THERE is still hope that the Philippines would still be able to assert its jurisdiction over the West Philippine Sea, says Malacañang.
In a press briefing, presidential spokesperson Harry Roque insisted that negotiations for a code of conduct in the disputed South China Sea will continue despite Beijing’s passage of a new law authorizing its coast guard to fire on foreign vessels that violate Chinese sovereignty.
Roque likewise refuted claims of retired Supreme Court justice Antonio Carpio who earlier said that the prospect of coming up with a code of conduct is already “dead” due to the new Chinese law.
“Lahat ng batas pupuwedeng isulong ng mga iba’t ibang bansa, pero ito ay dapat consistent and in conformity with international law,” Roque said.
“As to whether or not the Code of Conduct is dead, I don’t think so po dahil iyan naman po ay patuloy na tinatanggap at pinag-uusapan ng mga bansa na mayroong kaniya-kaniyang claim diyan sa West Philippine Sea.”
The Philippines is currently the dialogue coordinator between China and the Association of Southeast Nations (ASEAN) on negotiations for a code of conduct aimed at preventing disputes from escalating into an armed conflict.
Aside from the Philippines and China, the other claimants include Vietnam, Taiwan, Brunei and Malaysia. Taiwan and China are not ASEAN members.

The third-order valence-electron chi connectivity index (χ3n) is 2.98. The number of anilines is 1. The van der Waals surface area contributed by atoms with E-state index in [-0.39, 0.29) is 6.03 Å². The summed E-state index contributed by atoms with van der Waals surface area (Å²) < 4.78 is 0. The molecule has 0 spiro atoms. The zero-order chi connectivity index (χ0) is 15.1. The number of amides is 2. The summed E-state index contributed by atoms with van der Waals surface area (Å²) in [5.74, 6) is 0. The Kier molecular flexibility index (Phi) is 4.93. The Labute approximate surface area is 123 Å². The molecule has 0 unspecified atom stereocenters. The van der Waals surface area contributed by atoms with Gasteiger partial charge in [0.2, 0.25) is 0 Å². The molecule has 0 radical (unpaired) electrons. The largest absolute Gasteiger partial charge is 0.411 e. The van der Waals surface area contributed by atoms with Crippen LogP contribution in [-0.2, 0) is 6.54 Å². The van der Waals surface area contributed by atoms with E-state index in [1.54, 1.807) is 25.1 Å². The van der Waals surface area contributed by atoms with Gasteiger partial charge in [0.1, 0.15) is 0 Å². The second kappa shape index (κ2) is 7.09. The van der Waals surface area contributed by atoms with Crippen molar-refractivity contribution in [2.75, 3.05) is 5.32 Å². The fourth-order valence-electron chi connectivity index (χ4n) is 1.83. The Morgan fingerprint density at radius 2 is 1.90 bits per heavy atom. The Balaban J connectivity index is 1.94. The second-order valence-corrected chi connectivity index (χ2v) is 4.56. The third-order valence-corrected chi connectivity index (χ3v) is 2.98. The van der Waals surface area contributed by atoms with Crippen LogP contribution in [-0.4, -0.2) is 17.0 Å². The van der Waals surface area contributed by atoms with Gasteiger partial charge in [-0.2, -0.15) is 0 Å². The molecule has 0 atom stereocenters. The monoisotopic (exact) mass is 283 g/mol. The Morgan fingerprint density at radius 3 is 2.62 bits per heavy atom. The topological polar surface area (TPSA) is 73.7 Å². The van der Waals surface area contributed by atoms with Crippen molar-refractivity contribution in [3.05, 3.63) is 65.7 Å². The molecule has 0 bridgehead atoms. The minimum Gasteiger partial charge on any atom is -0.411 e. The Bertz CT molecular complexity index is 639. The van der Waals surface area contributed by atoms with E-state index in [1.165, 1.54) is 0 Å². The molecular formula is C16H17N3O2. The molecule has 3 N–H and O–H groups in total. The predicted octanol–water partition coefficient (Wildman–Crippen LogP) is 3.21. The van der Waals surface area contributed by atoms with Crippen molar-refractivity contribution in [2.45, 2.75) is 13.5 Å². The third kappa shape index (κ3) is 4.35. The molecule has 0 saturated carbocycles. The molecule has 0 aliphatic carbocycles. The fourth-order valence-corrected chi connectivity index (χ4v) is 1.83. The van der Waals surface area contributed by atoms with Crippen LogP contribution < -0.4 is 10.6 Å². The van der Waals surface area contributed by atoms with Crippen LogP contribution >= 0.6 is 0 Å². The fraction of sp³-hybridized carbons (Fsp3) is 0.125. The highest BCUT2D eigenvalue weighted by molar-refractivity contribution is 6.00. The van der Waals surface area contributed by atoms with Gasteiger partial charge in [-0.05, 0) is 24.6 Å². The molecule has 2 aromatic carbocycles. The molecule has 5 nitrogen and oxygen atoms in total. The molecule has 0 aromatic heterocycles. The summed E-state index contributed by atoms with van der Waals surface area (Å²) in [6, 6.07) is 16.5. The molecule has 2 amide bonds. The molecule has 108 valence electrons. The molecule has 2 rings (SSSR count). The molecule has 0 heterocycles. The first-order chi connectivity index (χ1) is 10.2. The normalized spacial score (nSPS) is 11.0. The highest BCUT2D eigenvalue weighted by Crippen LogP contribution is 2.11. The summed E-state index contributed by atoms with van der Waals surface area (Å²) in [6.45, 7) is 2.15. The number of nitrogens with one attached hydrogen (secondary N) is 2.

Carpio also suggested to the Philippines and other claimants in ASEAN to ask a United Nations tribunal to nullify the Chinese law, which took effect on Monday.
Roque said the decision whether to sue China would come from the foreign ministries of concerned states. The Philippines filed a diplomatic protest over the new law last week.
“The decision on whether or not to actually do so will be dictated by national interest, not only of the Philippines, but also of the different ASEAN countries,” he said.
“We need to show that the enforcement of a law will in fact violate the rights of an individual and we need to show that there is an actual case or controversy as well.”
China’s claim to nearly the entire South China Sea, including areas under the Philippines’ exclusive economic zone, was declared illegal in July 2016 by the Hague-based Permanent Court of Arbitration following a lawsuit filed by Manila in 2013.